Badlands V: The Hatching
(© Biswapriya Purkayastha)
"We could stop for a little while, mother," Santi replied,
knowing it would do no good.
It did no good. "We canít spare the time," Aanjn said. "Even
when we get to the pass, itís only halfway down. Tomorrow weíll have to start
"If we donít get through the pass tonight, what happens?"
"It might be blocked by tomorrow." Aanjn threw a look over
her shoulder and shuddered. "Besides, remember what old Kirtee said last night.
I donít want to spend the night on the slope if...thatís...around."
Santi snorted expressively. "Mother, Kirtee cooks up tales
to make herself sound important. You really donít believe that the thing she
said really haunts the slopes on winter nights, do you?"
Aanjn glared at her. "Kirtee is the oldest in the tribe,"
she reminded, as though it needed reminding. "Sheís seen things nobody else now
living has. Donít mock her."
"But she didnít even say she saw it," Santi argued.
"She only said that when she was a child, she heard of it. Itís like one of the
stories you used to tell me to make me go to sleep."
Aanjn began to frown angrily, and then broke into a laugh.
"Youíre right, in a way," she said. "Thereís no way of knowing if anything she
said is true. But weíre still going to keep going until we get to the pass, and
nothing you or I think makes a difference to that."
"Faster," someone shouted from the head of the line. "Youíre
straggling. Come on, move faster."
"Faster, itís always faster," Santi muttered to herself,
grabbed hold of a fistful of Aachiís fur, and leaned into the wind.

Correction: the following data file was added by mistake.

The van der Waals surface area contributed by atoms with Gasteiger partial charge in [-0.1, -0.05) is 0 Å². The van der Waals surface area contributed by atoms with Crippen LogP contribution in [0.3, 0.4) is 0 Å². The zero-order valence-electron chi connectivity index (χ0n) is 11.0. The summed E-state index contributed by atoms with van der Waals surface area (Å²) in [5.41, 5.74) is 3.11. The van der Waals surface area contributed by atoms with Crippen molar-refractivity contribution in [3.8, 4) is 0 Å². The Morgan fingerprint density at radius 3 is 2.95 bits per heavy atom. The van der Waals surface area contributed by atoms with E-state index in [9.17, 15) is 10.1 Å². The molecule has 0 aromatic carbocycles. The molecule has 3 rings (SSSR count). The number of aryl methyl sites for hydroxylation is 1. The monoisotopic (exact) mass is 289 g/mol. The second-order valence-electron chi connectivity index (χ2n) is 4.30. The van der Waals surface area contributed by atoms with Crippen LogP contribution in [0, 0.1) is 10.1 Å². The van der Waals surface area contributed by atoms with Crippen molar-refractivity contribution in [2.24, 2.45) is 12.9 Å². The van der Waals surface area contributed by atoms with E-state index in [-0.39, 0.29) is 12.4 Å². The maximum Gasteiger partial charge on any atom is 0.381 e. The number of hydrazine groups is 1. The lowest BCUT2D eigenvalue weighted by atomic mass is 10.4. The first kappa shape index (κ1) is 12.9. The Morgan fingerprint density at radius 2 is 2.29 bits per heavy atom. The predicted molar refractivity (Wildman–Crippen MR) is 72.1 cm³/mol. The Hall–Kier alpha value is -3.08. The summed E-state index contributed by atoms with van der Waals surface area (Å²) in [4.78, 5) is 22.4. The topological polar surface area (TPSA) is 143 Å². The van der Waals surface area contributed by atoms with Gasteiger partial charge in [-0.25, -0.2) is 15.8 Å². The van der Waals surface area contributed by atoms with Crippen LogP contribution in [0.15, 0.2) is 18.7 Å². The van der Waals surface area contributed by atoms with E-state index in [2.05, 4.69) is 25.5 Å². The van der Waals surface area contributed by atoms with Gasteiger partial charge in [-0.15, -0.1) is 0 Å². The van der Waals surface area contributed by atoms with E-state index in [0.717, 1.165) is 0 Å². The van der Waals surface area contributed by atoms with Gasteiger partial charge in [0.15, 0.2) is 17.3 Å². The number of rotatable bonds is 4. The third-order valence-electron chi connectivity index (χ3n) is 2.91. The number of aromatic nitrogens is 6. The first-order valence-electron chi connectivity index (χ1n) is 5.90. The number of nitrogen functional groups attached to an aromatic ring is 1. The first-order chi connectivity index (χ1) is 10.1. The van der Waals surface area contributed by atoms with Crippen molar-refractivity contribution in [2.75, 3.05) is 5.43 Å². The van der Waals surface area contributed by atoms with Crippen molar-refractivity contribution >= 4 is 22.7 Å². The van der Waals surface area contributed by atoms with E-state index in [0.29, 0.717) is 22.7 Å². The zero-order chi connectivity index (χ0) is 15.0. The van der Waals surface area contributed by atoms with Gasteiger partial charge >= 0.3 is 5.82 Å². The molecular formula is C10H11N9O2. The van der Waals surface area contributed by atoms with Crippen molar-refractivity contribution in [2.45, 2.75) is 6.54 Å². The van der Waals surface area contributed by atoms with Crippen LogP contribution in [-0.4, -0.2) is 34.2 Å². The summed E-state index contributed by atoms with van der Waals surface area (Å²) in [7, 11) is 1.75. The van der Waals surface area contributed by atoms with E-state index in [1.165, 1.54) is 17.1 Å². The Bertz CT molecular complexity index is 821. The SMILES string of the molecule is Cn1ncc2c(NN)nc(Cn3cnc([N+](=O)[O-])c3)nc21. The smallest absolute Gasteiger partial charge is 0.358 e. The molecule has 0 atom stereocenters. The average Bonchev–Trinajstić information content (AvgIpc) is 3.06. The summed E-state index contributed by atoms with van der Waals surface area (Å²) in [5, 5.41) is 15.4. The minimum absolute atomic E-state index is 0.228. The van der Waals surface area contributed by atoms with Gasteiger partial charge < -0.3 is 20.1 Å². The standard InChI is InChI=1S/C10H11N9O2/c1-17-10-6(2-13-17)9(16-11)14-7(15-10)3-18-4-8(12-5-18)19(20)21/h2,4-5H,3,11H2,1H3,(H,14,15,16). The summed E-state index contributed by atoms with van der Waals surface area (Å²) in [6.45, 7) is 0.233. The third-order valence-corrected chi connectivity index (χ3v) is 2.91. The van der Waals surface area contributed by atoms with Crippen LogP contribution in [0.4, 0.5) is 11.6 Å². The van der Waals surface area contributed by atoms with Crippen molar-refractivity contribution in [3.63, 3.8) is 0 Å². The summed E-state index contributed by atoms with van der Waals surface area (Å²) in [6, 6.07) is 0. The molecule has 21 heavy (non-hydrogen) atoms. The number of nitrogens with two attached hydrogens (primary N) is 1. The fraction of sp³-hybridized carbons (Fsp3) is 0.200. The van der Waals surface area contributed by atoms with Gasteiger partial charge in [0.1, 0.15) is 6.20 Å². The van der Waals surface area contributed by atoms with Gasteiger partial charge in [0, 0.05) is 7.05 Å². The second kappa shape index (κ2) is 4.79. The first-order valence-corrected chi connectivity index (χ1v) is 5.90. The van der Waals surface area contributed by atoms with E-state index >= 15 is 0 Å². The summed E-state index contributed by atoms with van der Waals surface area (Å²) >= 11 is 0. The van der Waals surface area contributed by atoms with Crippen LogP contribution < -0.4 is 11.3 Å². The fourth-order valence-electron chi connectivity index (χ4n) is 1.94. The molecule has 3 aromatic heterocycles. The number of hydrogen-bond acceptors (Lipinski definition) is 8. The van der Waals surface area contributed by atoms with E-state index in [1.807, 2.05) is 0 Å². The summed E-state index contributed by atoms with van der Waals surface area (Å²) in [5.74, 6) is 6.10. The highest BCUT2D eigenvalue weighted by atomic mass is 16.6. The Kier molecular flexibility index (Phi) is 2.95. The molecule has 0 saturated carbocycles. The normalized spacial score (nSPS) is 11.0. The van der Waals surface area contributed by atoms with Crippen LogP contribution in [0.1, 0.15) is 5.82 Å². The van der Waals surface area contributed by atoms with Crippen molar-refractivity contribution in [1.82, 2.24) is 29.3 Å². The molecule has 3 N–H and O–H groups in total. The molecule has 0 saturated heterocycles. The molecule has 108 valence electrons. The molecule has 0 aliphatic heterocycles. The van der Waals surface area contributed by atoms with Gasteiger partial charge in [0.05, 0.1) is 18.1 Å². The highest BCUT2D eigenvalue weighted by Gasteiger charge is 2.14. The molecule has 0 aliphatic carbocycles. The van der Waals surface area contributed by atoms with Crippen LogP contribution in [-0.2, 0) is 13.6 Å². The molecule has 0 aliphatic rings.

was well into the night before they finally reached the pass.
By then, everyone was so cold that nobody even attempted to
grumble, because that would mean opening oneís mouth and letting the freezing
air in. Even the herd had fallen into silence, and just trudged through the
snow, as leaden-footed as the humans pulling them on. By then, Santi had
completely stopped noticing her surroundings. It was only the hunger she
noticed, that and the cold.
The pass was still open, fortunately enough. The tribe made
what camp they could, pulling the loads off the herd, feeding them hay and
lighting a few small fires. The rocky slopes on either side reflected the glow
of the flames back, so it looked much warmer than it actually was. Aanjn
roasted a little grain for herself and Santi, and fell asleep without even
finishing her share. By then Santi was already fast asleep.
The fires were still fitfully burning when Santi woke. She
lay curled up on her side, the skin cloak pulled over her, obscurely thinking
something was amiss. There was something missing that should have been there.
She ran her hands over her belongings, but they seemed to be where they should
be. She reached further, to make sure Aachiís load was all present, too.
Then her questing hand hesitated. Aachi wasnít there. The
calf, who should have been lying snug by her side, was gone.
At first she wasnít too worried. The calf would be somewhere
close by. She couldnít possibly be far off, not in this night and the cold
wind. She would be with the string of animals Aanjn had been leading, which had
long since finished chewing their hay and had settled down in a huddled heap.
"Aachi," she called quietly, certain that the calf would
come bouncing up as usual. "Aachi, come to me."
There was no response, and no Aachi.
Then, with shock, Santi realised something: she didnít
remember unloading Aachi, didnít remember feeding her.
She didnít even remember leading her into the pass; by that
time sheíd been so frozen with cold her hands had been frozen numb and sheíd
been too exhausted to see, so if the calf had gone missing somewhere up the
slope, perhaps fallen behind or wandered away to snatch a mouthful of grass,
she might well have gone on without her.
The cold of the hillside seemed as nothing to the cold which
filled her at that moment. Exhaustion forgotten, she jumped to her feet and
looked anxiously around the encampment. Among the huddled forms in the
flickering light, she could see no trace of the calfís shining golden-white
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